The Broncos can't have pass-rushers coming free around the end and delivering hits on Manning, even if he is smart enough to get rid of the ball quickly. Manning may have to rely more on his hot read if Clark is allowing too much pressure. Expect wide receiver Wes Welker to see a slight bump in production if Clark struggles in pass protection, especially on third down.
There are a few ways the Broncos can try to help Clark.
One way is to have the running back chip, which likely means even more work for Knowshon Moreno. The running back has a route to run, but he "chips" the outside pass-rusher on his way out to slow him down. This can also be done by a tight end and helps an offensive tackle who doesn't quite have the foot quickness or proper technique to protect the edge.
Here is an example of a play in which Hester got in Hali's way just enough to keep him from delivering a hit on Osweiler as he threw. This worked because it was a short drop on 3rd-and-4, but had the Broncos needed more yards, Clark would have needed more help from Hester.
To compensate for the loss of Clady, the Broncos are going to need to give Clark help from a tight end or running back in passing situations.
The other way for the Broncos to compensate is for the receivers to get open quickly so Manning can get rid of the ball.
The Broncos have the pieces in place to compensate for the loss of Clady, but he will clearly be missed. Avoiding situations where Clark might be victimized is obviously the preferred solution, which means avoiding 3rd-and-long by being productive on first and second down.
The AFC West is loaded with pass-rushers who will test Clark. With Clady not returning this season, Clark will have six games against the likes of Tamba Hali, Dwight Freeney and Lamarr Houston.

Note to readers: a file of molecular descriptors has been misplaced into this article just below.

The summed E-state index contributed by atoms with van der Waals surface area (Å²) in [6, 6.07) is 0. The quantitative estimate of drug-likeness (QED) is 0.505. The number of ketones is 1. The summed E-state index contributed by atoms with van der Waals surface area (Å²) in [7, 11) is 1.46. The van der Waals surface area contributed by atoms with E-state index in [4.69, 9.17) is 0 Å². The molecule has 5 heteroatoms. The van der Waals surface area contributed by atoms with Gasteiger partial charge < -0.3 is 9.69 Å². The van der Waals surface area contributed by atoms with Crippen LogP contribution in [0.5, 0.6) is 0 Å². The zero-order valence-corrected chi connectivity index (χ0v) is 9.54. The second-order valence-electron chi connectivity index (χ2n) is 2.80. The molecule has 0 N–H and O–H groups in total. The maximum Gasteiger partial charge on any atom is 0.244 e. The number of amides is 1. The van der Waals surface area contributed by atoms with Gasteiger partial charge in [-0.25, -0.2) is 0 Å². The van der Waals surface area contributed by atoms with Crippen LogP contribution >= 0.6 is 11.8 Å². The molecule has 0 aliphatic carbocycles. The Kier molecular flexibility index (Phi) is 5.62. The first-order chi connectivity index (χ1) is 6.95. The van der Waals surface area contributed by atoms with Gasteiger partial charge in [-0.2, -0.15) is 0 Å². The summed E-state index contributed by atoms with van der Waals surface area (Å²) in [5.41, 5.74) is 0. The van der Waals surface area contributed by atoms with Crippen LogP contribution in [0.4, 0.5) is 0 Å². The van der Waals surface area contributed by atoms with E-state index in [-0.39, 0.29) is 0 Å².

In Week 5, Clark will have to deal with DeMarcus Ware. Even Jacksonville's Jason Babin could be a test for Clark, although the Jaguars won't put up much of a fight in a few weeks.
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Clark will get a big test from Houston right out of the gate. According to Pro Football Focus (subscription required), Houston has been the most productive 4-3 defensive end pass-rusher through two weeks with 16 total pressures on 69 snaps.
The Broncos need Clark to rise to the challenge or they will have to adjust their protection schemes and force Manning to throw to his hot read more frequently. The more the Broncos have to adjust, the more it has the potential to slow down their offense.
Will Clady's loss be felt by the Broncos?
The good news is that Manning has survived behind a solid offensive line with a suspect left tackle in the past. Tony Ugoh and Charlie Johnson were Manning's left tackles from 2007 to 2010, and Manning still won over 12 games per season during that span.
Denver's offense will be fine, even if the Broncos only win by two scores instead of three. More important than a little lost production from the highest-scoring team in the league is the protection of the asset that makes it possible.
Manning first hurt his neck in 2010, so there is risk involved if Manning starts taking more hits as a result of not having Clady protecting him. The Broncos will have to do whatever is necessary to protect Manning if Clark isn't getting the job done alone, even if that means a slightly less explosive offense going forward.